Really, that’s the attitude he should have. At his age, leading a team that hasn’t managed a playoff berth in over a decade, his baby that he’s nurtured for more than fifty years; it only makes sense to go all out. Making this one last splash might do wonders for his team.
Ralph could have sold the team years ago, maybe to someone who wanted to move them elsewhere. He could have tucked his tail between his legs and stuck with the status quo – cheap players, ambivalent coaches, and lackluster personnel. He could have ridden off into the sunset on his golf cart chariot with a full bank account and a bad football team. He could have planted roots in Cincinnati instead, way back in 1959.
…but he didn’t.
In just a week, the Bills have ventured from pretenders to playoff hopefuls. National writers have good reason to say they have a league-best anything for a change, outside of the numerous compliments to the fan base. With the Ralph we all once knew and loathed, this offseason may have played out much, much different. Steve Johnson would have walked, we would have ‘had interest’ in definitive B-listers like Jeremy Mincey but passed on offering a contract, and we’d be led to believe that a Chris Kelsay and Shawne Merriman led line could bring us to the promised land. Thankfully, that’s not what happened.
Say what you will about the man, but he cares. He cares about this team, about this league, and he especially cares about these fans. Even if he doesn’t believe that we really are all that close, he’s giving us hope. If, grim as it may sound, this happens to be the final offseason of the Ralph Wilson era it’s been one to remember – and we’re only two weeks in. Maybe, after all of the years of garbage and neglect, he’s decided to treat us all. Let’s pretend for a minute that there are no shallow motives. No remember-me-as-such directives, because no man can possess enough naiveté to believe one week can rewrite a lifetime of misery. I’d like to think that he’s doing this for Bills nation – for the fans – for Buffalo.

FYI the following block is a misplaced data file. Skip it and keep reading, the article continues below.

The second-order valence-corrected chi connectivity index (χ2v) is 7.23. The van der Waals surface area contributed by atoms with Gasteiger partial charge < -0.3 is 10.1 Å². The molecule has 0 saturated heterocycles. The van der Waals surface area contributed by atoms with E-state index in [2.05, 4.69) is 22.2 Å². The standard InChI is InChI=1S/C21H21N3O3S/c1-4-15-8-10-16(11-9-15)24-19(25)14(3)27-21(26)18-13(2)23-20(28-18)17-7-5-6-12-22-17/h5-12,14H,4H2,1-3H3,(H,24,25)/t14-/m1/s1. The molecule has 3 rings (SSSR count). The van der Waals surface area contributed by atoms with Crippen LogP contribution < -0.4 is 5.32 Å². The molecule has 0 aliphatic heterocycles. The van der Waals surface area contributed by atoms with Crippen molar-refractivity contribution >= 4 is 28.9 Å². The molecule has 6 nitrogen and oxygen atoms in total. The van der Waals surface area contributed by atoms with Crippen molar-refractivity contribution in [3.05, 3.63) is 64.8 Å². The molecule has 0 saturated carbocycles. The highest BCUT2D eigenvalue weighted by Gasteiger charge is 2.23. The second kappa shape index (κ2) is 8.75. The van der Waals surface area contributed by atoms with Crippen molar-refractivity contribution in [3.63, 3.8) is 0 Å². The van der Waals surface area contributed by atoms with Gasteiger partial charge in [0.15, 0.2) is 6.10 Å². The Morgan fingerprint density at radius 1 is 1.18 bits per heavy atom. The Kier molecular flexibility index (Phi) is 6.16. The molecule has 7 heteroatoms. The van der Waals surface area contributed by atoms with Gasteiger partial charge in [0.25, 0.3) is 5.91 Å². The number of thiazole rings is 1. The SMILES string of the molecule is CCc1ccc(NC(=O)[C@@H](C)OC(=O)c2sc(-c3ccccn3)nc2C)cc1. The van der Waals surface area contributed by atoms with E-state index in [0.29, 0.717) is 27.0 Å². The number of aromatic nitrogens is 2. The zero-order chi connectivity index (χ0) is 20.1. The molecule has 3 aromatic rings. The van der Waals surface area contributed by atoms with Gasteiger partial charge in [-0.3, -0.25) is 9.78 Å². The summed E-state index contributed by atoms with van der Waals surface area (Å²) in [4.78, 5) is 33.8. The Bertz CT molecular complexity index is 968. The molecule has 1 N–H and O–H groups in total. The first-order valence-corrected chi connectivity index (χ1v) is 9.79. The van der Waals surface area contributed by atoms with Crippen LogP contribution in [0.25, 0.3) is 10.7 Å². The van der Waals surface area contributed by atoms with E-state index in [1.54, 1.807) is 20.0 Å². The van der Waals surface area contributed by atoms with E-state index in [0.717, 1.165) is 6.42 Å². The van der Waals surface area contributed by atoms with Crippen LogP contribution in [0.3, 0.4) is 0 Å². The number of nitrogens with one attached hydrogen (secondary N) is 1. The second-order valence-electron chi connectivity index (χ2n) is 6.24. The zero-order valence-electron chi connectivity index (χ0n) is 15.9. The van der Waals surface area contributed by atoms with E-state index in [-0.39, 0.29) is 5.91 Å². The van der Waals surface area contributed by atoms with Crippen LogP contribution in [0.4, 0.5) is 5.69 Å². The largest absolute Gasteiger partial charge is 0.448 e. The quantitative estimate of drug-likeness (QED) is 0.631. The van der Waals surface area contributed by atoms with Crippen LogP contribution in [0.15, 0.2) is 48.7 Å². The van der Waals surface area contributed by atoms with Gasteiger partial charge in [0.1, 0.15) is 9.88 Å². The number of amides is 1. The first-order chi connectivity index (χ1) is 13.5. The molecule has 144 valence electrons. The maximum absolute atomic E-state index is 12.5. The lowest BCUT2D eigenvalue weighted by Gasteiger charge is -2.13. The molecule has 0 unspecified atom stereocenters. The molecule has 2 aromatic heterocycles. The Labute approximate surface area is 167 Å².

So, to a man who hasn’t done much for us over the years besides providing a punchline for our jokes and an antagonist for our sports rants, I’d like to say thank you. Thank you for trying. Thank you for giving us a shot. Thank you for even giving us a team to complain about.
Even if these two new rich Buffalonians turn out to be duds, the impression has been made. When it counted, he did what he could to make his team viable again – to give his fans something to believe in. He may be all that is wrong with sports but, at least for one year, he’s all that is right with Buffalo.